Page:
Fire engineer Jowsey agrees that the pace of research in industry can be faster. Jowsey is researching methods to simplify current mathematical models used to understand the effects of temperature change--fire in his case--on building structures. "The workload can get demanding," he says. "There are deadlines to meet." This has its advantages; Jowsey believes it is important to be exposed to how research and business are conducted "in a real life scenario."
However, working in a "real life" scenario can be tough. Crallan's placement at GSK coincided with a merger process; with job redundancies looming, the atmosphere was tense. Industrial environments tend to have more rigid daily protocols that can be alien to an academic researcher used to lots of autonomy. Crallan explains, for example, having to "have my lab book signed and stamped every day was initially off-putting," she admits, "though once I was used to it, it was fine."
Apart from management decisions and company protocols, these corporate arrangements have some other disadvantages. In some cases, dissemination can be slowed by the CASE students' industrial entanglements. Robert Phillips was a CASE student at the University of Southampton and the Swedish biotechnology company Actinova. When a patent was filed on some of his doctoral work, he had to sign a nondisclosure agreement. From the company's point of view, this was a standard--and reasonable--procedure, but it was awkward for Phillips. While giving research talks, "I was not allowed to say what mutants I had made with my protein," he explains. "I literally had to call them mutant X and mutant Y, which detracted from the scientific rigour of the talks." Having a patent filed also slowed down publishing his results, though for some, filing a patent may be just as attractive as publishing.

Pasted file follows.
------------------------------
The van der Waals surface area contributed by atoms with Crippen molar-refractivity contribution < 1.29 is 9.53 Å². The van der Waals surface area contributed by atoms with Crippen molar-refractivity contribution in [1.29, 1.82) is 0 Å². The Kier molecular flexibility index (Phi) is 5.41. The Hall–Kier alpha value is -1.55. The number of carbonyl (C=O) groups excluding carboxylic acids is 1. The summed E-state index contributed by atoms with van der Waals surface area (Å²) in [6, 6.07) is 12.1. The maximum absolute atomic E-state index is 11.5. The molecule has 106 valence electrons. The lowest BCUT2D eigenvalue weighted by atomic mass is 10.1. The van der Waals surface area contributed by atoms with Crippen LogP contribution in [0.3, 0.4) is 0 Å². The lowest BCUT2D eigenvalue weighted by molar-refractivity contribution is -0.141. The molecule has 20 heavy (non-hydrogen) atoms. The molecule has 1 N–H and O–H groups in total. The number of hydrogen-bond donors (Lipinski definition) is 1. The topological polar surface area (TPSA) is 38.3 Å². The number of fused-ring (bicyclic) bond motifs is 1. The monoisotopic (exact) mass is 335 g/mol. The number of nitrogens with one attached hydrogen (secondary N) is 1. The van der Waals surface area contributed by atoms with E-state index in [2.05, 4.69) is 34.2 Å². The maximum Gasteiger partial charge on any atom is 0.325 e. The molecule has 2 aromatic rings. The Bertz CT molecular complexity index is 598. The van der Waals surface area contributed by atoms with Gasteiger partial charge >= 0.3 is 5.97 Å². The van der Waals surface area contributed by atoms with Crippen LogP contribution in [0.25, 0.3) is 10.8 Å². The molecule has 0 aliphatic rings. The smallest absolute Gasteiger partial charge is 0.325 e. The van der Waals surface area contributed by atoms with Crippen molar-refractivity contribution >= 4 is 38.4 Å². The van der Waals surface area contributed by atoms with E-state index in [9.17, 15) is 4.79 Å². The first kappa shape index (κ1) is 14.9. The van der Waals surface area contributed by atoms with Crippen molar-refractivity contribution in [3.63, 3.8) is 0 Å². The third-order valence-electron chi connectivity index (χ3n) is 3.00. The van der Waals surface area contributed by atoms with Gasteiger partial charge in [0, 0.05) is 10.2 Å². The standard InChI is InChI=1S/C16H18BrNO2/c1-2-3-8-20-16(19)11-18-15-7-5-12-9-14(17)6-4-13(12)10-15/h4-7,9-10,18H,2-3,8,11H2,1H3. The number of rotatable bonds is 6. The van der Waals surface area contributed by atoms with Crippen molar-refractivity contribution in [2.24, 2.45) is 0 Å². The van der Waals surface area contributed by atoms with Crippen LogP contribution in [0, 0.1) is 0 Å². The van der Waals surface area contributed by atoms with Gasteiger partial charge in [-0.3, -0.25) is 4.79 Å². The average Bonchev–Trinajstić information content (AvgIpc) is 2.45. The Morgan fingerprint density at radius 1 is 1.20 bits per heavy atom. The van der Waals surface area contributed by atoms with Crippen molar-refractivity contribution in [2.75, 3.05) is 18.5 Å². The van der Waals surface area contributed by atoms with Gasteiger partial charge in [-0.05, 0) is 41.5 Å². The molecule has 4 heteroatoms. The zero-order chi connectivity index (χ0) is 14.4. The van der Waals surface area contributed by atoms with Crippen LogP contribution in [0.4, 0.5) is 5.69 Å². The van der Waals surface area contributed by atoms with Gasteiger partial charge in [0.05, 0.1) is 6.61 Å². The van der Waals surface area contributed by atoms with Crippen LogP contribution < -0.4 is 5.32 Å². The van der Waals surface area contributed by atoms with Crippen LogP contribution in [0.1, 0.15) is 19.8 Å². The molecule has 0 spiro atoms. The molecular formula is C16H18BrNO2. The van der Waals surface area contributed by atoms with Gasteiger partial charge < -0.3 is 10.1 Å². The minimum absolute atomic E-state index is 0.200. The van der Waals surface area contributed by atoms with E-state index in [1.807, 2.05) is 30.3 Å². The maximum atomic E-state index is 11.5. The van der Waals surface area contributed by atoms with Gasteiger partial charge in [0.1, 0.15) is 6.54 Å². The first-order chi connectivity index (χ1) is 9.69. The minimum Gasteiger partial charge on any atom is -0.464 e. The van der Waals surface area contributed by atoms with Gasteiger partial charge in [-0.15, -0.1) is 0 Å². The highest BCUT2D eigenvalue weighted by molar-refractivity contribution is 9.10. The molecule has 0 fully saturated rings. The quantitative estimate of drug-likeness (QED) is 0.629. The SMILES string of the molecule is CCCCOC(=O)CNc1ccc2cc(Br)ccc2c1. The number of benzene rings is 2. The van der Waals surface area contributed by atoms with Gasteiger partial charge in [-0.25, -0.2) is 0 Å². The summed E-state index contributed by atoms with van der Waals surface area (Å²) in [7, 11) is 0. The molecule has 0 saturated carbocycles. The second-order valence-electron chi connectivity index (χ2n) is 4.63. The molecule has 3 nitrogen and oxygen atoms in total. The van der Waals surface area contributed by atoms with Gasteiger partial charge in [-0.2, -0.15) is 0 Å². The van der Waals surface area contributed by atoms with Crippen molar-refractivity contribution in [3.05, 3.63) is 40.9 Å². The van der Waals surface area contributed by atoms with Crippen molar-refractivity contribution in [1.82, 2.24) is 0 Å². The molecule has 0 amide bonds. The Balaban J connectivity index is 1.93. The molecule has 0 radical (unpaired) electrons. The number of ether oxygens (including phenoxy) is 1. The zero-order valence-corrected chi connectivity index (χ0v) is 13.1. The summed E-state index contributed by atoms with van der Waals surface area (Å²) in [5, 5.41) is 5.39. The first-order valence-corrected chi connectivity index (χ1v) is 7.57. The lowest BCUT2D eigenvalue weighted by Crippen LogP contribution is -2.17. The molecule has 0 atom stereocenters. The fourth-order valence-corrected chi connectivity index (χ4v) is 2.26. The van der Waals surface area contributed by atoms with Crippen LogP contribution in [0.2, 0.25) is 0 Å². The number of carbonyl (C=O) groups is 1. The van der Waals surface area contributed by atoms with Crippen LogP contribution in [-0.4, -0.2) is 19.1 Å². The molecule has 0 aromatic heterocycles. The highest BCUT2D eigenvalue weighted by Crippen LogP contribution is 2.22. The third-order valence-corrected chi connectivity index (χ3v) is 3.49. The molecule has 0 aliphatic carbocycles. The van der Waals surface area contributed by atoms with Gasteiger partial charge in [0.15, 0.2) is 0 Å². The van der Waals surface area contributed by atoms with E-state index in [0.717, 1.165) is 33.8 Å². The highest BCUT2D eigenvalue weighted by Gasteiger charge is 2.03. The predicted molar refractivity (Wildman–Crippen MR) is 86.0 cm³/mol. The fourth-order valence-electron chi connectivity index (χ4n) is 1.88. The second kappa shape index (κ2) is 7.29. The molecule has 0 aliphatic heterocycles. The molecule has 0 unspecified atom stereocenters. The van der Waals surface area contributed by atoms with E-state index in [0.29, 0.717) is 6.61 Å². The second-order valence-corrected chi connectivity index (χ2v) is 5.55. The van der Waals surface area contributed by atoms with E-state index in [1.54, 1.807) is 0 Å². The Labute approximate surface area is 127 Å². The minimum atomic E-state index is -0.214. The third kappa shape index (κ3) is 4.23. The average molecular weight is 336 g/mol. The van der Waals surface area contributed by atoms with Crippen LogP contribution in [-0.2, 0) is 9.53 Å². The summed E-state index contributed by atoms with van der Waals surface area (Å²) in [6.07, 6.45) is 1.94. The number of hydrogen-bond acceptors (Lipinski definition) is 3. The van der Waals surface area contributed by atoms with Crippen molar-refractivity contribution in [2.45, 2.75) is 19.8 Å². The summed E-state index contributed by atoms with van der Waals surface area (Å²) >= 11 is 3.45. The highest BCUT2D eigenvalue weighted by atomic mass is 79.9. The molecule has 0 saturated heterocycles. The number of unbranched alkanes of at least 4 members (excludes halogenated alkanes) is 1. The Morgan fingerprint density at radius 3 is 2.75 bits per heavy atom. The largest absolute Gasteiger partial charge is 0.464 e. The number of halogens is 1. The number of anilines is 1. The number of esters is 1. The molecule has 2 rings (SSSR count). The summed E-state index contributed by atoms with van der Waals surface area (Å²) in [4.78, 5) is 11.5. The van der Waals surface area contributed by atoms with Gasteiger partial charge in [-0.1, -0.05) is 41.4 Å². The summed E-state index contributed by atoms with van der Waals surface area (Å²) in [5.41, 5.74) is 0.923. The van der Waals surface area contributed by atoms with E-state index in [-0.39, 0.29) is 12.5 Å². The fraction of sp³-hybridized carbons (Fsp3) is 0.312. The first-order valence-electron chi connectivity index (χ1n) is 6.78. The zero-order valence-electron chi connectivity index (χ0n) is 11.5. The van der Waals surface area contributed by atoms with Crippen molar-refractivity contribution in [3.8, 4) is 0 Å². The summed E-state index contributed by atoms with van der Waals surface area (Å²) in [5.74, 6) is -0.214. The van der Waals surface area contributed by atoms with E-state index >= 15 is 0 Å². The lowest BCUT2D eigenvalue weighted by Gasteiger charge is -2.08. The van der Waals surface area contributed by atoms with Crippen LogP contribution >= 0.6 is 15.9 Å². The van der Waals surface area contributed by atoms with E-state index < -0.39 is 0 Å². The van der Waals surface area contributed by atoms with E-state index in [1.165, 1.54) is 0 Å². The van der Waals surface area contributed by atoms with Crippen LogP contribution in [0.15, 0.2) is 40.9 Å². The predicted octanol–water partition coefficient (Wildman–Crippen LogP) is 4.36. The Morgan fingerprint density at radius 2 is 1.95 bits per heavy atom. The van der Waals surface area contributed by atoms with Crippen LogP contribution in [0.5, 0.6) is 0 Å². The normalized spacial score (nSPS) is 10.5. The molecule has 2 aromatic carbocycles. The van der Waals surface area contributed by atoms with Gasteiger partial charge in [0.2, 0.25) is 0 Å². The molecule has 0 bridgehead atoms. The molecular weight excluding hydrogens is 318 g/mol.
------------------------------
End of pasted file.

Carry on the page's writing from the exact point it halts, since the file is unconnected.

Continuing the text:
Nevertheless, Phillips sees his CASE Ph.D. as very valuable due to the exposure it provided to research in an industrial setting. Indeed, the CASE fellowship was formative: Phillips currently works as a business Enterprise Fellow --teaching entrepreneurship to university students at the Manchester Science Enterprise Centre and working as an advisor writing business plans for university spin-off companies.